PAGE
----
Direct sum commuting with homology functor

I'm trying to understand a fact about commutation between homology functors and direct sums. In particular, let $G$ be a group of type $FP$ (i.e. there exists a projective resolution of finite length $P_\bullet\to\mathbb{Z}$ over $\mathbb{Z}$G): I should prove that the functor $H^k(G,-)$ commutes with the direct sum. I don't get how to use the assumption about the type $FP$: I've tried to write a proof but in my mind I cannot relate the commutativity with that property. I mean: I'm trying to explicitly write elements in $H^k(G,\bigoplus_i A_i)$ and in $\bigoplus_i H^k(G,A_i)$ in order to find a nice map between them, but the definition is too complicated because I have to take elements which belong to the kernel but not to the image of some boundary operators in a chain complex obtained applying the functor $Hom_G(-,A_i)$ to another chain complex which is itself a resolution of projective modules etc. etc. well... it's just too much! Could you help me with that, please? Thank you, bye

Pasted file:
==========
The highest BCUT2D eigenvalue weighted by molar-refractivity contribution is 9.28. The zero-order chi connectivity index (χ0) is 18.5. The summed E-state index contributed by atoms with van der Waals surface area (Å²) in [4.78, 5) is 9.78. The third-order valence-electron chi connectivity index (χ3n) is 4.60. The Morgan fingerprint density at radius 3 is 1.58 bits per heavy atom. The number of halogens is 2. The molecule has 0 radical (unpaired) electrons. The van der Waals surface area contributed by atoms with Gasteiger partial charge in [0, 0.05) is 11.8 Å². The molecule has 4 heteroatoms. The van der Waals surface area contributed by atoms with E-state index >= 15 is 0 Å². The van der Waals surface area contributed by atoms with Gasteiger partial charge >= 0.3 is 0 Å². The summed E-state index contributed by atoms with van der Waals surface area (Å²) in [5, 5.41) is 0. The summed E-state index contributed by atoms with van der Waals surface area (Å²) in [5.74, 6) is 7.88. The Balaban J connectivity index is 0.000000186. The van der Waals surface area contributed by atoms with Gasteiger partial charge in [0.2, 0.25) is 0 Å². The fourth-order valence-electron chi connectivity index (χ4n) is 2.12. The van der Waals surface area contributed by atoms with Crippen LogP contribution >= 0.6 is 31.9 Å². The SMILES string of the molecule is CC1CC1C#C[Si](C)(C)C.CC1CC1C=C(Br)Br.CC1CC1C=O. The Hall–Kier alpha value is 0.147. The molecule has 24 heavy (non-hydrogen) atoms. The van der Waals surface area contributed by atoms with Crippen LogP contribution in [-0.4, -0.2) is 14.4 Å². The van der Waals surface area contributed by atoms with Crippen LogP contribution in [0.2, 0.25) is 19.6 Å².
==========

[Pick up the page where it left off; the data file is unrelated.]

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Maybe I'm goofing here and confuse finiteness conditions, but doesn't this follow from the fact that $H^\ast(G,-) = \operatorname{Ext}_{\mathbb{Z}G}^{\ast}(\mathbb{Z},-)$ together with the fact that the $FP$-condition says that $\mathbb{Z}$ is a $\mathbb{Z}G$-module of type $FP$, hence that Ext-functor commutes with direct limits and then write your direct sum as a direct system in the obvious way? This should be discussed in Brown's book. – t.b. Jun 6 '11 at 18:23
Tomorrow I'll take a look at that book and then I'll let you know. Thanks you very much! – fatoddsun Jun 6 '11 at 18:36
Brown has this as an unproven theorem, but he gives a reference. – jd.r Jun 6 '11 at 18:58

If $G$ is type $FP$ (or $FP_{\infty}$), then there is a resolution of $\mathbb{Z}$ by finitely generated projective $\mathbb{Z}G$-modules. (That they are finitely generated is the key property that you need.)
Suppose that $f \in Hom_G(P, \bigoplus M_i)$. Then there appears to be an induced element of $\bigoplus Hom(P, M_i)$ defined by $f_i(p) = (\pi_i \circ f)(p)$, where $\pi_i$ is the projection onto the $i$-th factor. The devil is in the details however. An element of $\bigoplus Hom(P, M_i)$ must have that all but finitely many $f_i$ are zero, whereas you are given that for each $p$, $f_i(p)$ is zero for all but finitely many $i$. But if $P$ is finitely generated, you can show that indeed all but finitely many $f_i$ are the zero map.